The Japanese do not forget old friends easily. Tokyo has honoured former Prime Minister Manmohan Singh with its highest award at a time when he is all but forgotten in India. He has been conferred with the Grand Cordon of the Order of Paulownia Flowers. He is the first Indian to get the award.

The honour will be read in many ways, but what strikes me is the message it sends out. It says that the India-Japan relationship has a long history and will be important for years to come. In strengthening this relationship Singh has played a key role – as an economic advisor, while holding other offices in the government, and as prime minister.

This is not the first Japanese award Singh has received. In 1997 he was given the Nikkei Asia Prize, an award instituted by Japan’s leading economic newspaper the Nikkei.

Gave bilateral ties new dimensions

Only the Japanese would have honours named after flowers. The tree, scientifically proven to be native to North America, is named after a Dutch queen.

Called kiri in Japanese, the tree was traditionally planted at the birth of a daughter so that the wood could be used for her trousseau when she was married. Today, it is on the emblem of the prime minister’s office. The emblem of the Japanese imperial house is the chrysanthemum.

Singh has had a long interest in Japan. During his tenure, the bilateral relationship acquired a political and strategic dimension that was peripheral for most of the post-war period.

It is worth recalling that in the aftermath of Indian independence, when Japan was still a defeated nation under US-led occupation, it was India that presciently argued that Japan must be made part of the newly emerging Asia or Asia would split.

India invited Japan to participate in the Asian relations conference in March-April 1947, months before its Independence. It invited Japan to the first Asian Games in New Delhi in March 1951, though Japan had been excluded from the Olympic Games in London in 1948.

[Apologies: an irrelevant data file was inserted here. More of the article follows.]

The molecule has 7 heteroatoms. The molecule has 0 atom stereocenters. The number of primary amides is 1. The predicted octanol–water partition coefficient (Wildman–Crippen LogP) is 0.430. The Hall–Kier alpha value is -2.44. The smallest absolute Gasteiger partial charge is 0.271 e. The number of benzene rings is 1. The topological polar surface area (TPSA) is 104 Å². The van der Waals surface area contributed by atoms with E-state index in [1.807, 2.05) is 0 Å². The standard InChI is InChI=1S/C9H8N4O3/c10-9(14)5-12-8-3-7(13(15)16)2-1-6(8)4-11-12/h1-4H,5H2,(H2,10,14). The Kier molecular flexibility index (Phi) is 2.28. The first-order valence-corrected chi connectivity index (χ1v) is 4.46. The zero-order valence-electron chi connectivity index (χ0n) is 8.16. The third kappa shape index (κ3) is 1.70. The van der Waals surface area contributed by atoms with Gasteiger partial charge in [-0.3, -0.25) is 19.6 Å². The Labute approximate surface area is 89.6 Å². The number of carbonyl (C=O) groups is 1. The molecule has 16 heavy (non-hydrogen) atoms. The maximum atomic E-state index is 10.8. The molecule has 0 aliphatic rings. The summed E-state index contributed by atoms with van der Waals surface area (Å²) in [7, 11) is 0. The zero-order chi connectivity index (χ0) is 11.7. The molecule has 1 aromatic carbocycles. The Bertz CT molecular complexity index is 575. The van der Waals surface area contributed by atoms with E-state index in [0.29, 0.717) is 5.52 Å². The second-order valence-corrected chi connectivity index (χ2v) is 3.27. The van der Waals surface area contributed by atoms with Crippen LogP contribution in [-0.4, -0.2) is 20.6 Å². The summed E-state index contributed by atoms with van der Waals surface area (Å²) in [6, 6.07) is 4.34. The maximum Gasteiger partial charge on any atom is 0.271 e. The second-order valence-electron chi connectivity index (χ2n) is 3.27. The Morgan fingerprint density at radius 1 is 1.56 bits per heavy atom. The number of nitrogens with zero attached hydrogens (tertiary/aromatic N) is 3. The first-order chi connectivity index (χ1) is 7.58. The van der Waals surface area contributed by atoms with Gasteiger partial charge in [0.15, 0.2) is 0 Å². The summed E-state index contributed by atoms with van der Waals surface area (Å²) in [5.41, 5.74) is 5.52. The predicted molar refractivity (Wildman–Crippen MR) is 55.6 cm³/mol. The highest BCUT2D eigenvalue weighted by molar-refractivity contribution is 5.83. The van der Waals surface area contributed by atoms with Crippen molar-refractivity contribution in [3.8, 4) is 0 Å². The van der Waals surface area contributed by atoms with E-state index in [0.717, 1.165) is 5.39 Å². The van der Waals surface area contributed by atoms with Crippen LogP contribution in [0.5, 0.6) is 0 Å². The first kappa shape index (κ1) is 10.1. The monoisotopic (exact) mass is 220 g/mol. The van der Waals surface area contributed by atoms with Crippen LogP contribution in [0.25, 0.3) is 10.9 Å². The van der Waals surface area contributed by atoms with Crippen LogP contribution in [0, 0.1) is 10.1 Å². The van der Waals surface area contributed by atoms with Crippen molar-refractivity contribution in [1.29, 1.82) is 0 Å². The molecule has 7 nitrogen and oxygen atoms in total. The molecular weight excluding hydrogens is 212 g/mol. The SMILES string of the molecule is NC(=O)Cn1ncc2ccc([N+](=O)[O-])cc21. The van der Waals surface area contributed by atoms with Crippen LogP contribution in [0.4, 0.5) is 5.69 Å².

India refused reparation payments for wartime damage from Japan, but more importantly it argued that the US should not sign a military alliance with Japan while it was still under its occupation. The US went on to make Japan a military ally and then signed the San Francisco peace treaty that ended Japan’s occupation. This was a major step in cutting off Japan from the newly emerging Asia.

Cold War thaw

Pushed apart during the divisive Cold War period, India and Japan came closer when the fall of the Soviet Union created space for new interactions. As India loosened its economic controls, Japan, then still a "miracle" economy, was seen as the source of much needed capital and technology.

Singh’s reforms as finance minister in 1991 were, in part, enabled because Japan helped the country in tiding over the balance of payments crisis. The economy’s opening led to renewed interest from Japan. Economic ties developed but the political side of the ties took longer to take shape.

In August 2000, Japanese Prime Minister Yoshiro Mori visited India and signed a pact with then Prime Minister Atal Behari Vajpayee for a Global Partnership for the 21st Century. Since then the relationship between the two countries has grown steadily.

Despite the debates and differing visions, the two governments have seen a convergence of political, economic and strategic interests, giving greater depth to their relationship.

Deviating from safe choices

In honouring the former prime minister, the Japanese have displayed an unexpected side to their perceived conformism. It is not a "safe" choice. The foreigners who have received this award earlier include General Douglas MacArthur, who was the Supreme Commander of the Allied Forces that occupied Japan after the war and carried out major reforms to demilitarise and democratise the country, as well as Lord Mountbatten.

The Japanese conservatives, including Prime Minister Shinzo Abe, have always held Justice Radha Binod Pal in high honour as he gave a dissenting judgement in the Tokyo war crimes tribunal, a judgement they see as clearing them of wrongdoing. But giving him the award posthumously, which it has been to others, would have triggered a contentious debate.

This time 57 foreigners have been honoured, together with some 4,000 Japanese, in the imperial award ceremony. Among the foreigners are the US scholar and Assistant Secretary Jospeh Nye, best known for his theorising of "soft power".

In recognising Singh’s contribution, the award underlines the importance of the India-Japan relationship at a time when the region is undergoing a great transformation.

Brij Tankha is a professor of modern Japanese history, retired from the University of Delhi.